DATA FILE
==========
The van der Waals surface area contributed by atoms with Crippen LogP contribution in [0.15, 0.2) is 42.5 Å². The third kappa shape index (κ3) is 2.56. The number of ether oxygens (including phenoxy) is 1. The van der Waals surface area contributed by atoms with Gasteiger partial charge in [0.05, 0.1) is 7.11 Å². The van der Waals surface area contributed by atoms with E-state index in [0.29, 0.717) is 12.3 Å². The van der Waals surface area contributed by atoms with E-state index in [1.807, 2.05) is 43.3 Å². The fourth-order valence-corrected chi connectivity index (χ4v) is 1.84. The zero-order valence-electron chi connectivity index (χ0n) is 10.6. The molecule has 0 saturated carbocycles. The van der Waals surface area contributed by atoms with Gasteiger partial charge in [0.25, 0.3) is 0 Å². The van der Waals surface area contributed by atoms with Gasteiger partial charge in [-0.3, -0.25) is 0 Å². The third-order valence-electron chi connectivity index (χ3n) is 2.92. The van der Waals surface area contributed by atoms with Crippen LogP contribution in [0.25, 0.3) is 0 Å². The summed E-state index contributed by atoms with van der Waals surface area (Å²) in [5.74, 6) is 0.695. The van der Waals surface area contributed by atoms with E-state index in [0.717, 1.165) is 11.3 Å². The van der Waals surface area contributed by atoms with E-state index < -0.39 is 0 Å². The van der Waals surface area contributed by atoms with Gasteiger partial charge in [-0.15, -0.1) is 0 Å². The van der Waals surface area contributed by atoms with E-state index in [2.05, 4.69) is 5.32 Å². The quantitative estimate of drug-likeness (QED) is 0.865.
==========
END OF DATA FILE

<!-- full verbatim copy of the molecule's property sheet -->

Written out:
The van der Waals surface area contributed by atoms with Crippen LogP contribution in [0.15, 0.2) is 42.5 Å². The third kappa shape index (κ3) is 2.56. The number of ether oxygens (including phenoxy) is 1. The van der Waals surface area contributed by atoms with Gasteiger partial charge in [0.05, 0.1) is 7.11 Å². The van der Waals surface area contributed by atoms with E-state index in [0.29, 0.717) is 12.3 Å². The van der Waals surface area contributed by atoms with E-state index in [1.807, 2.05) is 43.3 Å². The fourth-order valence-corrected chi connectivity index (χ4v) is 1.84. The zero-order valence-electron chi connectivity index (χ0n) is 10.6. The molecule has 0 saturated carbocycles. The van der Waals surface area contributed by atoms with Gasteiger partial charge in [0.25, 0.3) is 0 Å². The van der Waals surface area contributed by atoms with Gasteiger partial charge in [-0.3, -0.25) is 0 Å². The third-order valence-electron chi connectivity index (χ3n) is 2.92. The van der Waals surface area contributed by atoms with Crippen LogP contribution in [0.25, 0.3) is 0 Å². The summed E-state index contributed by atoms with van der Waals surface area (Å²) in [5.74, 6) is 0.695. The van der Waals surface area contributed by atoms with E-state index in [0.717, 1.165) is 11.3 Å². The van der Waals surface area contributed by atoms with E-state index < -0.39 is 0 Å². The van der Waals surface area contributed by atoms with Gasteiger partial charge in [-0.15, -0.1) is 0 Å². The van der Waals surface area contributed by atoms with E-state index in [2.05, 4.69) is 5.32 Å². The quantitative estimate of drug-likeness (QED) is 0.865.